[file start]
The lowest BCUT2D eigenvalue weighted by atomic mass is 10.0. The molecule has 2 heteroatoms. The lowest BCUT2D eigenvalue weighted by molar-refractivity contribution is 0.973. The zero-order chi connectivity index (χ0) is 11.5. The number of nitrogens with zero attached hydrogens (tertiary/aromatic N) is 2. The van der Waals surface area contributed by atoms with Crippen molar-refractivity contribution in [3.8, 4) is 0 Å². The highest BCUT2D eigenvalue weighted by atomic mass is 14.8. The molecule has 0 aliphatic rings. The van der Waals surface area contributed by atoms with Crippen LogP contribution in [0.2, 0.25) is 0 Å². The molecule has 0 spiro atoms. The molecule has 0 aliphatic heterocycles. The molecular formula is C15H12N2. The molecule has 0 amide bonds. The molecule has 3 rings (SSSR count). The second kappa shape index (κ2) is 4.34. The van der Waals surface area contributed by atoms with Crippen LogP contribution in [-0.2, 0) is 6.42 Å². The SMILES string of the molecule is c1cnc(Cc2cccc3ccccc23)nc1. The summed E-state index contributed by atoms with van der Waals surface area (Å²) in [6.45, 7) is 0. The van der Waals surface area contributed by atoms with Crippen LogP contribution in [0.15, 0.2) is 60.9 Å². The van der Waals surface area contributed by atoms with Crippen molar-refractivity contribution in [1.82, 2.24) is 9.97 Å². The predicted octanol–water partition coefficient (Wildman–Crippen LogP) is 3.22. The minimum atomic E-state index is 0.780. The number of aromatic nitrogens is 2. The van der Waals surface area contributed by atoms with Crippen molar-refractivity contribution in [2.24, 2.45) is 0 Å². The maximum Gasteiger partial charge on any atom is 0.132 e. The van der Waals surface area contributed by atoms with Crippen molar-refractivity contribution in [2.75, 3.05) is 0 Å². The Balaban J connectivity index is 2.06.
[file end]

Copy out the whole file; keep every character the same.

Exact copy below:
The lowest BCUT2D eigenvalue weighted by atomic mass is 10.0. The molecule has 2 heteroatoms. The lowest BCUT2D eigenvalue weighted by molar-refractivity contribution is 0.973. The zero-order chi connectivity index (χ0) is 11.5. The number of nitrogens with zero attached hydrogens (tertiary/aromatic N) is 2. The van der Waals surface area contributed by atoms with Crippen molar-refractivity contribution in [3.8, 4) is 0 Å². The highest BCUT2D eigenvalue weighted by atomic mass is 14.8. The molecule has 0 aliphatic rings. The van der Waals surface area contributed by atoms with Crippen LogP contribution in [0.2, 0.25) is 0 Å². The molecule has 0 spiro atoms. The molecule has 0 aliphatic heterocycles. The molecular formula is C15H12N2. The molecule has 0 amide bonds. The molecule has 3 rings (SSSR count). The second kappa shape index (κ2) is 4.34. The van der Waals surface area contributed by atoms with Crippen LogP contribution in [-0.2, 0) is 6.42 Å². The SMILES string of the molecule is c1cnc(Cc2cccc3ccccc23)nc1. The summed E-state index contributed by atoms with van der Waals surface area (Å²) in [6.45, 7) is 0. The van der Waals surface area contributed by atoms with Crippen LogP contribution in [0.15, 0.2) is 60.9 Å². The van der Waals surface area contributed by atoms with Crippen molar-refractivity contribution in [1.82, 2.24) is 9.97 Å². The predicted octanol–water partition coefficient (Wildman–Crippen LogP) is 3.22. The minimum atomic E-state index is 0.780. The number of aromatic nitrogens is 2. The van der Waals surface area contributed by atoms with Crippen molar-refractivity contribution in [2.24, 2.45) is 0 Å². The maximum Gasteiger partial charge on any atom is 0.132 e. The van der Waals surface area contributed by atoms with Crippen molar-refractivity contribution in [2.75, 3.05) is 0 Å². The Balaban J connectivity index is 2.06.